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By Karen McDonough
Her musicality and dramatic ability make her a standout.
Smart, expressive, and focused, Chelsy Meiss first caught the eye of Alexei Ratmansky when he set his Russian Seasons on the National Ballet of Canada last year. He chose Meiss, still in the corps de ballet, for the yearning woman in green. Impressed with her dramatic range, he picked her again to be one of the Juliets in his new production of Romeo and Juliet for the company’s 60th anniversary, and she convincingly captured the role’s sweet intensity.
Now in her fourth season with the company, Meiss’ strong technique and fearlessness have made her one to watch. “Chelsy’s extremely dramatic and very musical,” says Karen Kain, NBC’s artistic director. “She has a great understanding of how to infuse drama into her movement, and a true sense of what she’s trying to convey even in abstract work.”
At 25, the tall, slender Melbourne, Australia, native has long legs, big, breezy jumps, and a natural turning ability. Before dancing Juliet, one of her dream roles, she was promoted to second soloist.
When she was 3, Meiss took jazz, tap, and ballet at her mother’s studio, the Karen Curlis School of Dance in Melbourne. She went on to train at the Thelma Williams School of Dance, and at 15 was accepted into the Australian Ballet School in Melbourne, affiliated with The Australian Ballet.
Meiss felt disappointed when she didn’t get into The Australian Ballet, but started auditioning for companies overseas. When San Diego Ballet offered her a contract in 2005, she jumped at the chance. She spent three years as a principal, but longed for the repertoire that a larger company could offer. A colleague spoke highly of NBC’s blend of classical and contemporary. Meiss sent an audition DVD, and after taking class with the company, she was offered a contract.
Her early training has been a clear advantage. “Being exposed to different forms of dance helps me be more versatile,” Meiss says. “One rehearsal will have Sleeping Beauty and the next Jorma Elo. It allows me not to be pigeonholed.”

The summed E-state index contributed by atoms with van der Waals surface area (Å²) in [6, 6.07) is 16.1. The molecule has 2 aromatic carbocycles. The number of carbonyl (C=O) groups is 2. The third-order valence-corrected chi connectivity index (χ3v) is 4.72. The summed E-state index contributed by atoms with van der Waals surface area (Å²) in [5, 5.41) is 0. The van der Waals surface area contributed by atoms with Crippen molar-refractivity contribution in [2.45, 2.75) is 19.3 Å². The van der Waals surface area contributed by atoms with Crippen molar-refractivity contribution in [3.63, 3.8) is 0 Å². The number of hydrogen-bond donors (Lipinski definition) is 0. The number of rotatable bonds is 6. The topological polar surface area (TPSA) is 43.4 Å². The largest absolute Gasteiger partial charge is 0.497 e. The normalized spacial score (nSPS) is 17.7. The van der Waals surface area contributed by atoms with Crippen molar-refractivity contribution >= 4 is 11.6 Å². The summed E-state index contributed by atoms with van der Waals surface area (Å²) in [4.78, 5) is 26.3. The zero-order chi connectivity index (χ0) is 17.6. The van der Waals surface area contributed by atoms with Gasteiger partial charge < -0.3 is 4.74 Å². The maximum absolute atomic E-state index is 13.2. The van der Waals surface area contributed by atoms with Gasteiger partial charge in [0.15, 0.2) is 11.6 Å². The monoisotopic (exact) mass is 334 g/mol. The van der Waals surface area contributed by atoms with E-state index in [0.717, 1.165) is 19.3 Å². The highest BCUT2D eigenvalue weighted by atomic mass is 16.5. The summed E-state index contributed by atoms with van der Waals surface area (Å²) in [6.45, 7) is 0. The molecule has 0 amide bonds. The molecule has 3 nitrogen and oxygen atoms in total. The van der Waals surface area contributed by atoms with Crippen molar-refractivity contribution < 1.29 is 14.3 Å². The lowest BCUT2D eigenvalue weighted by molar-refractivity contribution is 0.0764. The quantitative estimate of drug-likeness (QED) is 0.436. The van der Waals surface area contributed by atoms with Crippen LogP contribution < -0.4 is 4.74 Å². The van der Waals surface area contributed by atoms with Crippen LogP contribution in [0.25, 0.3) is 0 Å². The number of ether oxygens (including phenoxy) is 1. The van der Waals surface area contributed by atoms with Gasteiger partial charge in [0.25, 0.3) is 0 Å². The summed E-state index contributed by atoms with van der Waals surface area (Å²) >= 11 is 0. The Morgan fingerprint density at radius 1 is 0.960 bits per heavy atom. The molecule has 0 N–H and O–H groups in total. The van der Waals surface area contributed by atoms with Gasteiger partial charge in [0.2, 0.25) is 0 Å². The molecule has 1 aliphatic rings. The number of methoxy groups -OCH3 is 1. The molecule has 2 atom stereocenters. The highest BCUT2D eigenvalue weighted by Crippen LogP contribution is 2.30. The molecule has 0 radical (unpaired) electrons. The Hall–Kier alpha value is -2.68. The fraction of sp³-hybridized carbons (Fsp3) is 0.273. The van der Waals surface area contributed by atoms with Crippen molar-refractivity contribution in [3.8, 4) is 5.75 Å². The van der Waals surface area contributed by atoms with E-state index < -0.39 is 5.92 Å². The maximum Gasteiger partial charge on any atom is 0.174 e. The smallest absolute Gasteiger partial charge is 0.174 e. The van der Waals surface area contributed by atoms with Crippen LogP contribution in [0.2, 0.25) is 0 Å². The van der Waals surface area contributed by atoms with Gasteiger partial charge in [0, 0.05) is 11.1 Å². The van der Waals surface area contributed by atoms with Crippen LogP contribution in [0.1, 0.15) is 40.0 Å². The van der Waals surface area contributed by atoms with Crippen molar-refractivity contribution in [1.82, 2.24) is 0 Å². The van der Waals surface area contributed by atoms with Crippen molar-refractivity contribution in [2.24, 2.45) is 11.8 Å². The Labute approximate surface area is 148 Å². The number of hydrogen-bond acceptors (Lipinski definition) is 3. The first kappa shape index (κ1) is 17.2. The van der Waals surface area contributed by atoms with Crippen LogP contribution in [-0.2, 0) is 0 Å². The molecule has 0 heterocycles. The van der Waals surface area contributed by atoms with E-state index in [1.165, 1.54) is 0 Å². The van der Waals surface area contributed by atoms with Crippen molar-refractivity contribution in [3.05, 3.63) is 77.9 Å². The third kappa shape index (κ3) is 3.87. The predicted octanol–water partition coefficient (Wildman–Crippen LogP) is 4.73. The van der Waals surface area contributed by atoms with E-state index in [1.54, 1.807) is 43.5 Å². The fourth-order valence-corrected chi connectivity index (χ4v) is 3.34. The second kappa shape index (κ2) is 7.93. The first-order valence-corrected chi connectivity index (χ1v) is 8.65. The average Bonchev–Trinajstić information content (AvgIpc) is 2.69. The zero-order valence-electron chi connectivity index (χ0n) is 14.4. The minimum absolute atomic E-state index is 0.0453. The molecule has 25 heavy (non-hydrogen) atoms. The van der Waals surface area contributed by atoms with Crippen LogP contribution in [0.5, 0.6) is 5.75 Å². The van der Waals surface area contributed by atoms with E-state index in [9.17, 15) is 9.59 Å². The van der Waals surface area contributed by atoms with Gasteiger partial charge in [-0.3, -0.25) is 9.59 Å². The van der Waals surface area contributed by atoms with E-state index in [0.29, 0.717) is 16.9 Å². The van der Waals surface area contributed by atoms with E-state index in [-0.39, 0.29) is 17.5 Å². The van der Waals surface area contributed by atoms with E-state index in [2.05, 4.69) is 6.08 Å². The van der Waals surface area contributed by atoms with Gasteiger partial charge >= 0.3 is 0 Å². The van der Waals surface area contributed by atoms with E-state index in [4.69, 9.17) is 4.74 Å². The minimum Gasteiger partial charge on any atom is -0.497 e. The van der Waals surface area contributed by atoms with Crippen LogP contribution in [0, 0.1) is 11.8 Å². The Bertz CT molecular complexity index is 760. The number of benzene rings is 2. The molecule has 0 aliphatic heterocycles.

She joined the corps in 2008, and a year later won the company’s Patron Award of Merit. Her energetic approach to class and rehearsal is a natural part of her drive. “When she comes into the studio, she’s totally passionate about her work,” says Magdalena Popa, the National Ballet’s artistic coach, who worked with Meiss in the Juliet role. “She also continues to work on her own, so at the next rehearsal she’s even more prepared.”
While she’d love to perform Odette/Odile, Meiss has already accomplished her dream of dancing Juliet. Working with Ratmansky was a huge bonus. “When he was creating the ballet, he’d tailor certain things to you,” she says. “He said for me to turn my hip in a way that made something I did a little different from the other Juliets. He gave me this upper body dropping exercise that helped me become more relaxed and free.”
Meiss’ dedication should pave the way to similar roles in coming seasons. “Chelsy is progressing in a wonderful way because of her hard work and intelligence,” Kain says. “People see something special in her and give her chances—and she doesn’t disappoint.”
Karen McDonough is a Dallas-based arts writer.
Fearless and expressive: National Ballet of Canada’s Chelsy Meiss was cast as one of Ratmansky’s Juliets. Photo by Sian Richards, Courtesy NBC.